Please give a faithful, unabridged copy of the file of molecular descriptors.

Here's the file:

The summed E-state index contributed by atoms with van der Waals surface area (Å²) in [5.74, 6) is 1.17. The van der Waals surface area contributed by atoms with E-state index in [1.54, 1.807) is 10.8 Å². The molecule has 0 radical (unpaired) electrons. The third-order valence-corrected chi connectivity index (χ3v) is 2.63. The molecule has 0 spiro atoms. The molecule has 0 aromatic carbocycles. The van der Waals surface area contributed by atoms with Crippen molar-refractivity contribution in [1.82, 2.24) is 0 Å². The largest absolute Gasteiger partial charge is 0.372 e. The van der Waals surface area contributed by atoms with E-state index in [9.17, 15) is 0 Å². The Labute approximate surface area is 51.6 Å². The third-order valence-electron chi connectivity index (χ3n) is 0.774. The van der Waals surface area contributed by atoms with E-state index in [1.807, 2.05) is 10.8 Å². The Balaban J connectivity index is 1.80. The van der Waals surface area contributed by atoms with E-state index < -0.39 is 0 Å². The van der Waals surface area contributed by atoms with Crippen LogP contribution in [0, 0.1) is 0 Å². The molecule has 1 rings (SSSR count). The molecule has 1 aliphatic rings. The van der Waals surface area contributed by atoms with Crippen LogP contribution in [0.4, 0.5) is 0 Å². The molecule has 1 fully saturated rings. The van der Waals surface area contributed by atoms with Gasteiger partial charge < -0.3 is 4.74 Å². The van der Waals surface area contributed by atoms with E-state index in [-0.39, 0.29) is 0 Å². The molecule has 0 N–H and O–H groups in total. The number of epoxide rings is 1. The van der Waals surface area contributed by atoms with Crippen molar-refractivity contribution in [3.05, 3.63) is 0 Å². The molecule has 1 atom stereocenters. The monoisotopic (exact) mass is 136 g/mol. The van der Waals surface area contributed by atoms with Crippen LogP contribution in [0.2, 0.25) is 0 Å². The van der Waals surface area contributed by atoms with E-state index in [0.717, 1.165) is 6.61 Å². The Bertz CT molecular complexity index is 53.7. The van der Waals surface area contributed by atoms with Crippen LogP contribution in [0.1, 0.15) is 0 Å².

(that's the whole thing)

The summed E-state index contributed by atoms with van der Waals surface area (Å²) in [5.74, 6) is 1.17. The van der Waals surface area contributed by atoms with E-state index in [1.54, 1.807) is 10.8 Å². The molecule has 0 radical (unpaired) electrons. The third-order valence-corrected chi connectivity index (χ3v) is 2.63. The molecule has 0 spiro atoms. The molecule has 0 aromatic carbocycles. The van der Waals surface area contributed by atoms with Crippen molar-refractivity contribution in [1.82, 2.24) is 0 Å². The largest absolute Gasteiger partial charge is 0.372 e. The van der Waals surface area contributed by atoms with E-state index in [9.17, 15) is 0 Å². The Labute approximate surface area is 51.6 Å². The third-order valence-electron chi connectivity index (χ3n) is 0.774. The van der Waals surface area contributed by atoms with E-state index in [1.807, 2.05) is 10.8 Å². The Balaban J connectivity index is 1.80. The van der Waals surface area contributed by atoms with E-state index < -0.39 is 0 Å². The van der Waals surface area contributed by atoms with Crippen LogP contribution in [0, 0.1) is 0 Å². The molecule has 1 rings (SSSR count). The molecule has 1 aliphatic rings. The van der Waals surface area contributed by atoms with Crippen LogP contribution in [0.4, 0.5) is 0 Å². The molecule has 1 fully saturated rings. The van der Waals surface area contributed by atoms with Gasteiger partial charge < -0.3 is 4.74 Å². The van der Waals surface area contributed by atoms with E-state index in [-0.39, 0.29) is 0 Å². The molecule has 0 N–H and O–H groups in total. The number of epoxide rings is 1. The van der Waals surface area contributed by atoms with Crippen molar-refractivity contribution in [3.05, 3.63) is 0 Å². The molecule has 1 atom stereocenters. The monoisotopic (exact) mass is 136 g/mol. The van der Waals surface area contributed by atoms with Crippen LogP contribution in [0.2, 0.25) is 0 Å². The van der Waals surface area contributed by atoms with E-state index in [0.717, 1.165) is 6.61 Å². The Bertz CT molecular complexity index is 53.7. The van der Waals surface area contributed by atoms with Crippen LogP contribution in [0.1, 0.15) is 0 Å².